How did you become interested in making performance?
I guess it was when I used to stage my own performances of Roald Dahl's Revolting Rhymes in the living room when I was 8. I love putting on a show as much now as I did then but now I write my own work instead of plagiarising Dahl.
Was your process typical of the way that you make a performance?
The writing of the play was the same process as I would normally undertake but with a lot more time sat in hair dressing salons making notes!
We’re in rehearsals at the moment and I think the process will be unlike any other I've undertaken before. We are taking the show to three different hair salons so our director Tom O'Brien and our designer Libby Todd have a real challenge on their hands, having to create a performance that can be moved to three very different spaces.
What do you hope that the audience will experience?
Well, every show will be unique and I hope that the audience will feel a buzz and excitement about being part of such an immersive piece of theatre. Although audience participation isn't a part of the show, we hope they will enjoy getting a glimpse into the world of a hair salon without having to imagine they are in one! I also hope they'll laugh lots!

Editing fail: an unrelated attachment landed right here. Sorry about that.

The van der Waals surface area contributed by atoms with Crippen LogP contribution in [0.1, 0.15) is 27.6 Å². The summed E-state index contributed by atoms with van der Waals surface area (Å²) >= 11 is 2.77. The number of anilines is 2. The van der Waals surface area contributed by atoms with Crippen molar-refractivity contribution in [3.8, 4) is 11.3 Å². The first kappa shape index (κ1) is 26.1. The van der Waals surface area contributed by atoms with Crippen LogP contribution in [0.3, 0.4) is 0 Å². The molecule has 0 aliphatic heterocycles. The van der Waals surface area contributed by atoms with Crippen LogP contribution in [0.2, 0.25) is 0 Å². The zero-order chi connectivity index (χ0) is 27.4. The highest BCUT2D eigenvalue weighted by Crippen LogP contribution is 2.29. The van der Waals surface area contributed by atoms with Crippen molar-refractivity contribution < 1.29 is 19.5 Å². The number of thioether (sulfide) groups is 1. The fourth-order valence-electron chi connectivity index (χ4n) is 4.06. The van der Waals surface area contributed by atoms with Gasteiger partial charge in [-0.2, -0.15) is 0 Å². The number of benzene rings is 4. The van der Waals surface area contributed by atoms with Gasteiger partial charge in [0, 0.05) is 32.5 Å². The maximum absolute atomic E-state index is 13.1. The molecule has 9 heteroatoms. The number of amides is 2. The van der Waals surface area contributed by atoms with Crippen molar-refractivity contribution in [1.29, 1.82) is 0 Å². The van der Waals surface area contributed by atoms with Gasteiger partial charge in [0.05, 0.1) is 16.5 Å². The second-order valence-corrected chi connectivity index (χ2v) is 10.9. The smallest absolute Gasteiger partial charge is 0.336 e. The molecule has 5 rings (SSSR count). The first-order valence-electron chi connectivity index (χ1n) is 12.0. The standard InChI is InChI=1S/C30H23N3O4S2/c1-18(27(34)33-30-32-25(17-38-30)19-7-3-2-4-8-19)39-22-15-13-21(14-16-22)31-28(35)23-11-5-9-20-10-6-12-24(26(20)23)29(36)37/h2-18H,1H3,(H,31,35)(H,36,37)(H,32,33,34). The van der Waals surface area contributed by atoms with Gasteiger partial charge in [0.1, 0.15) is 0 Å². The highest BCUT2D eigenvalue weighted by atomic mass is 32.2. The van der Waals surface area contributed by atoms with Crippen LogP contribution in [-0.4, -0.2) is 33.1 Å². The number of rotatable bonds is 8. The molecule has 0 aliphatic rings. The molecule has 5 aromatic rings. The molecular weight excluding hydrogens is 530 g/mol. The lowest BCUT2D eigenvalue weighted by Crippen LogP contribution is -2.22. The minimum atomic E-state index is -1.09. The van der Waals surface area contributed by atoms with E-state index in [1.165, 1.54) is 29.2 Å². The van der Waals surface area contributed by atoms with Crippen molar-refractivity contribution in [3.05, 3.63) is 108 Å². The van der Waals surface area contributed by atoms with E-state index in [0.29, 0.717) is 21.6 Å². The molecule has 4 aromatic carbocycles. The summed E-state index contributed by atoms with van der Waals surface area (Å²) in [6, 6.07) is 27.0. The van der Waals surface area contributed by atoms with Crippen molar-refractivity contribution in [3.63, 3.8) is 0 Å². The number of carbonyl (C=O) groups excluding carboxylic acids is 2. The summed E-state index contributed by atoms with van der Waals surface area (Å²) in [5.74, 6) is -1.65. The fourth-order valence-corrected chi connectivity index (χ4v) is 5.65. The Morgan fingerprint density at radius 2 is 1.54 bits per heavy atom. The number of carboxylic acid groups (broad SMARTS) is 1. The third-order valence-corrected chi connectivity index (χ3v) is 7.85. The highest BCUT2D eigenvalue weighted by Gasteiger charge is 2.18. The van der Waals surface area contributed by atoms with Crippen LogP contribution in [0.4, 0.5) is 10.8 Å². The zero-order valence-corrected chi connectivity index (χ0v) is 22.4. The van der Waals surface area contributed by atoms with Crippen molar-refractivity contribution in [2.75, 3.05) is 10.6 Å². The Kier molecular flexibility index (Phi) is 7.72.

What strategies did you consider towards shaping this audience experience?
We have put a lot of thought into the audience experience, especially the seating in the salons. We have decided that it will maximise the audience enjoyment and experience if they are placed all around the salon instead of in one designated area; one audience members loss will be another's gain in terms of view and everyone will have a slightly different experience/perspective. All of the mirrors, styling chairs and products being used during the show together with the characters working around them should help the audience feel as though they are part of the character's world, Bleach for the Stars, Hair Salon.
Do you see your work within any particular tradition?
Foiled is a comedy play and I feel the tradition of the play follows the work that has inspired and influenced my writing and performance over the years. I aspire to follow the tradition of Alan Ayckbourne's plays, many of which I adore.